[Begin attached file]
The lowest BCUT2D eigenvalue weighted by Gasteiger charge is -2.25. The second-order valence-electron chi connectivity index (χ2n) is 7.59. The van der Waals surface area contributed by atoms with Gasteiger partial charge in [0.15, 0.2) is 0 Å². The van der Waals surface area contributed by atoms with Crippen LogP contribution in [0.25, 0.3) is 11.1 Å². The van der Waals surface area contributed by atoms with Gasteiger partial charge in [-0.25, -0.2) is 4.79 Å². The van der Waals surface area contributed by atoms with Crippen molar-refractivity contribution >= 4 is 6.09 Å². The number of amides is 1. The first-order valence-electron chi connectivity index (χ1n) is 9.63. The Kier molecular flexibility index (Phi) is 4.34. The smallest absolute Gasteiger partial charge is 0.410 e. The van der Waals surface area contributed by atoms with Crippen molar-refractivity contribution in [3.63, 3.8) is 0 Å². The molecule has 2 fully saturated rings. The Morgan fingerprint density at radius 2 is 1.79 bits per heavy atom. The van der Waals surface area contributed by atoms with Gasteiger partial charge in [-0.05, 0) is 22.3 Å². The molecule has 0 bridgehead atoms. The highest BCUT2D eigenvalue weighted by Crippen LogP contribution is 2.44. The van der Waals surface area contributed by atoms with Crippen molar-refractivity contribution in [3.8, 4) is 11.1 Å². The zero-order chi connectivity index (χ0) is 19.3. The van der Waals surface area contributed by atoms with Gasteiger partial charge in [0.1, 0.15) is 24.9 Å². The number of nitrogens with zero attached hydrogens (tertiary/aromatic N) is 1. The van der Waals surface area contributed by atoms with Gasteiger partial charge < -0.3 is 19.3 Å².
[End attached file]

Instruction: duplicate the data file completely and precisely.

The lowest BCUT2D eigenvalue weighted by Gasteiger charge is -2.25. The second-order valence-electron chi connectivity index (χ2n) is 7.59. The van der Waals surface area contributed by atoms with Gasteiger partial charge in [0.15, 0.2) is 0 Å². The van der Waals surface area contributed by atoms with Crippen LogP contribution in [0.25, 0.3) is 11.1 Å². The van der Waals surface area contributed by atoms with Gasteiger partial charge in [-0.25, -0.2) is 4.79 Å². The van der Waals surface area contributed by atoms with Crippen molar-refractivity contribution >= 4 is 6.09 Å². The number of amides is 1. The first-order valence-electron chi connectivity index (χ1n) is 9.63. The Kier molecular flexibility index (Phi) is 4.34. The smallest absolute Gasteiger partial charge is 0.410 e. The van der Waals surface area contributed by atoms with Crippen molar-refractivity contribution in [3.63, 3.8) is 0 Å². The molecule has 2 fully saturated rings. The Morgan fingerprint density at radius 2 is 1.79 bits per heavy atom. The van der Waals surface area contributed by atoms with Gasteiger partial charge in [-0.05, 0) is 22.3 Å². The molecule has 0 bridgehead atoms. The highest BCUT2D eigenvalue weighted by Crippen LogP contribution is 2.44. The van der Waals surface area contributed by atoms with Crippen molar-refractivity contribution in [3.8, 4) is 11.1 Å². The zero-order chi connectivity index (χ0) is 19.3. The van der Waals surface area contributed by atoms with Gasteiger partial charge in [0.1, 0.15) is 24.9 Å². The number of nitrogens with zero attached hydrogens (tertiary/aromatic N) is 1. The van der Waals surface area contributed by atoms with Gasteiger partial charge < -0.3 is 19.3 Å².